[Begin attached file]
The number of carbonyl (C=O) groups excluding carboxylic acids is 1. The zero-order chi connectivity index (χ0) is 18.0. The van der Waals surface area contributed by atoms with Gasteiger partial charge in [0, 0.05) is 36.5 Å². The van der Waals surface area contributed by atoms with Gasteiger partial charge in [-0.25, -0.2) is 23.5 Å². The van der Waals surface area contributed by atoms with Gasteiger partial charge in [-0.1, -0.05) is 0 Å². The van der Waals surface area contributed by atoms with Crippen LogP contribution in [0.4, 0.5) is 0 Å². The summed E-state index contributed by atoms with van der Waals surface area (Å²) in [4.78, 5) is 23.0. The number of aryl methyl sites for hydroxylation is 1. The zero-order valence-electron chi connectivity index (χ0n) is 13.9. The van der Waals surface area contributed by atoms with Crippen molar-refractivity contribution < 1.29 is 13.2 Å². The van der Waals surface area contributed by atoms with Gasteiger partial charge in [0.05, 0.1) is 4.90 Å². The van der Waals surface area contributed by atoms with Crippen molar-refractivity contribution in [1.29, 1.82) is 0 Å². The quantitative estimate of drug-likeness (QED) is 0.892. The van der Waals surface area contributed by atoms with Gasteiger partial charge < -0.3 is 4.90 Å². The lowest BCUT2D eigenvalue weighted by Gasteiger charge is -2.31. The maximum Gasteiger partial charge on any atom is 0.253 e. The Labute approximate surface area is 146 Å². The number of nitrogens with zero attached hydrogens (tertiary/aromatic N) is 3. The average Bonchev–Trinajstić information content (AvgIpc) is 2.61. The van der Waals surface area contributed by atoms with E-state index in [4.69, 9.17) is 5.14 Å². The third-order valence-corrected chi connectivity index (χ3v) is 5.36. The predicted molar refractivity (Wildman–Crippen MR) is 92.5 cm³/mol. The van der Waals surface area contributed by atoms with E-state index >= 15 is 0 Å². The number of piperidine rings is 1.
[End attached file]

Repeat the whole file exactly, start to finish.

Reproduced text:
The number of carbonyl (C=O) groups excluding carboxylic acids is 1. The zero-order chi connectivity index (χ0) is 18.0. The van der Waals surface area contributed by atoms with Gasteiger partial charge in [0, 0.05) is 36.5 Å². The van der Waals surface area contributed by atoms with Gasteiger partial charge in [-0.25, -0.2) is 23.5 Å². The van der Waals surface area contributed by atoms with Gasteiger partial charge in [-0.1, -0.05) is 0 Å². The van der Waals surface area contributed by atoms with Crippen LogP contribution in [0.4, 0.5) is 0 Å². The summed E-state index contributed by atoms with van der Waals surface area (Å²) in [4.78, 5) is 23.0. The number of aryl methyl sites for hydroxylation is 1. The zero-order valence-electron chi connectivity index (χ0n) is 13.9. The van der Waals surface area contributed by atoms with Crippen molar-refractivity contribution < 1.29 is 13.2 Å². The van der Waals surface area contributed by atoms with Gasteiger partial charge in [0.05, 0.1) is 4.90 Å². The van der Waals surface area contributed by atoms with Crippen molar-refractivity contribution in [1.29, 1.82) is 0 Å². The quantitative estimate of drug-likeness (QED) is 0.892. The van der Waals surface area contributed by atoms with Gasteiger partial charge < -0.3 is 4.90 Å². The lowest BCUT2D eigenvalue weighted by Gasteiger charge is -2.31. The maximum Gasteiger partial charge on any atom is 0.253 e. The Labute approximate surface area is 146 Å². The number of nitrogens with zero attached hydrogens (tertiary/aromatic N) is 3. The average Bonchev–Trinajstić information content (AvgIpc) is 2.61. The van der Waals surface area contributed by atoms with E-state index in [4.69, 9.17) is 5.14 Å². The third-order valence-corrected chi connectivity index (χ3v) is 5.36. The predicted molar refractivity (Wildman–Crippen MR) is 92.5 cm³/mol. The van der Waals surface area contributed by atoms with E-state index >= 15 is 0 Å². The number of piperidine rings is 1.